Architects show way to the future of NMMU buildings

MOSAIC MOTIF: The colourful and striking Bachelor of Education foundation phase building at NMMU's Missionvale Campus has been designed by Matrix Urban Designers and Architects
MOSAIC MOTIF: The colourful and striking Bachelor of Education foundation phase building at NMMU’s Missionvale Campus has been designed by Matrix Urban Designers and Architects

AN OPEN competition for the design of two new Nelson Mandela Metropolitan University (NMMU) buildings has yielded outstanding results, according to Port Elizabeth architects.

The plaudits have been received after an exhibition of the top five designs opened at the Athenaeum Gallery last week.

The exhibition also showcases the “romantic” new NMMU alumni building design, developed by lecturers and architects Andrew Palframan and John Andrews.

The Eastern Cape Institute of Architects (ECIA) supported the exhibition.

“The contest was a novel approach to stimulating creativity and healthy competition in the architectural sector,” the ECIA’s Debbie Wintermeyer said.

The top five designs submitted for two new NMMU buildings – the life and physical sciences building on the university’s south campus and the Bachelor of Education foundation phase building at the Missionvale campus – have put architecture and education, and the interface between the two, on the agenda.

NMMU has been on a building spree over the past two years, recently completing two new buildings, the sports arena on south campus and the new business school at the Second Avenue campus.

The exhibition opening saw the winners – Matrix Urban Designers and Architects (B-Ed foundation phase building) and a joint venture between DMVMuse Architects (life and physical sciences building) – taking the public through their conceptual design and interpretation.

According to the brief, the Missionvale BEd building of about 2575m² – comprising a series of classrooms, micro-study areas, a library, offices, resource centre, storerooms and computer lab – had to “humanise pedagogy”.

The design needed to accommodate a “vibrant research, scholarship and innovation culture” and create an environment conducive to teaching excellence, experimentation, experiential learning and holism”.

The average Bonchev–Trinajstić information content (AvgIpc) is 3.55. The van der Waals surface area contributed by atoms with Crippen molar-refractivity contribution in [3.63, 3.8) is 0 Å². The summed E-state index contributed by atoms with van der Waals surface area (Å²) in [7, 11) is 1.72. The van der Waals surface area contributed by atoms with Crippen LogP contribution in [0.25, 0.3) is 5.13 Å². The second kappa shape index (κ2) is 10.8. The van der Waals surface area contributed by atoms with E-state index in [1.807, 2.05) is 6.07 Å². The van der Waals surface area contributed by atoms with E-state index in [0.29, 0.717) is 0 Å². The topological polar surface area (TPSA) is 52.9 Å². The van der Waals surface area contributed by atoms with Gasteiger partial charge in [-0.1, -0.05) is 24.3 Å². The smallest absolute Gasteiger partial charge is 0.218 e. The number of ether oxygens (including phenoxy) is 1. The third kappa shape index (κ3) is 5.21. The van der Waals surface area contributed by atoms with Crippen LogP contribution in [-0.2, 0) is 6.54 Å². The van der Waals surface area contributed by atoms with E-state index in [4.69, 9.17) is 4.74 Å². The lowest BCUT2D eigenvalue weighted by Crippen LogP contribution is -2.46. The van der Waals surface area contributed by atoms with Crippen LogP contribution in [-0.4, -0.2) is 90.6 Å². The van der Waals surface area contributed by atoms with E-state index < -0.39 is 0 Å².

Architects Neil Fisher and Professor Albrecht Herholdt designed a building onto which future developments could hinge, while playing with light, movement and colour.

The building itself will create a new pedestrian entrance to the campus.

“Taking the lead from the existing buildings on campus, the Matrix tried to tie into the landscape by using the same brick and metal sheeting with some offshoots,” Fisher said. “We incorporated mosaic panels with an African motif to anchor the building in the landscape and also created enclosed walkways and an entrance canopy which collectively form a gateway to campus.”

Fisher said the cutting-edge new lecture halls would “hopefully enhance concentration”.

At the life and physical sciences building the university wanted to emphasise warmth, creativity, reflection, symmetry, flow, technology and sustainability as central to the design while making the sciences more accessible.

DMV-Muse Architects’ Phillip Loots and Dal Venables seized the brief to completely change the culture of laboratories and expose what usually happens behind closed doors using glass and easing movement within the building.

“We wanted to change the building into the face of the science faculty, so we took the elements of Brutalist-use of concrete already present on campus and echoed it within the building, while moving from rigidity to flexibility and exposing the activities going on inside to the outside, in an effort to demystify the science culture,” Loots said.

The building makes use of natural air-flow, rainwater harvesting, solar reflection and embedded power regeneration, all aimed at promoting the sciences within a sense of architecture. The building includes classrooms, laboratories, offices, conference rooms and study spaces over an area of 2290m².

The new Alumni House on south campus is placed to the west of the pond on campus and is a multi-functional space for the Alumni Trust operations, events and social engagement.

The competition and exhibition mark the first time a collection of architectural works of this nature for NMMU has been showcased in Port Elizabeth, architect Neill Kiviet says.

“There is a high degree of architectural skill and design resolution on display here as well as a positive response to the challenge set by NMMU.”

Wintermeyer added: “This exhibition is a display and celebration of quality and architectural skill, and is also a celebration of the use of a design competition as a non-traditional method of procurement by a progressive client, who, by undertaking this work in this way, is making a positive contribution to our city.”

ECIA president Tim HewittColeman said: “The ECIA puts a lot of effort into promoting, recognising and acknowledging excellence in the built environment through programmes like this exhibition.

“We do this because we know that this makes our profession more competitive and improves PE architects’ ability to be relevant in an increasingly innovative world”

The exhibition runs until April 19 at the Athenaeum Gallery in Central. – Herald Reporter

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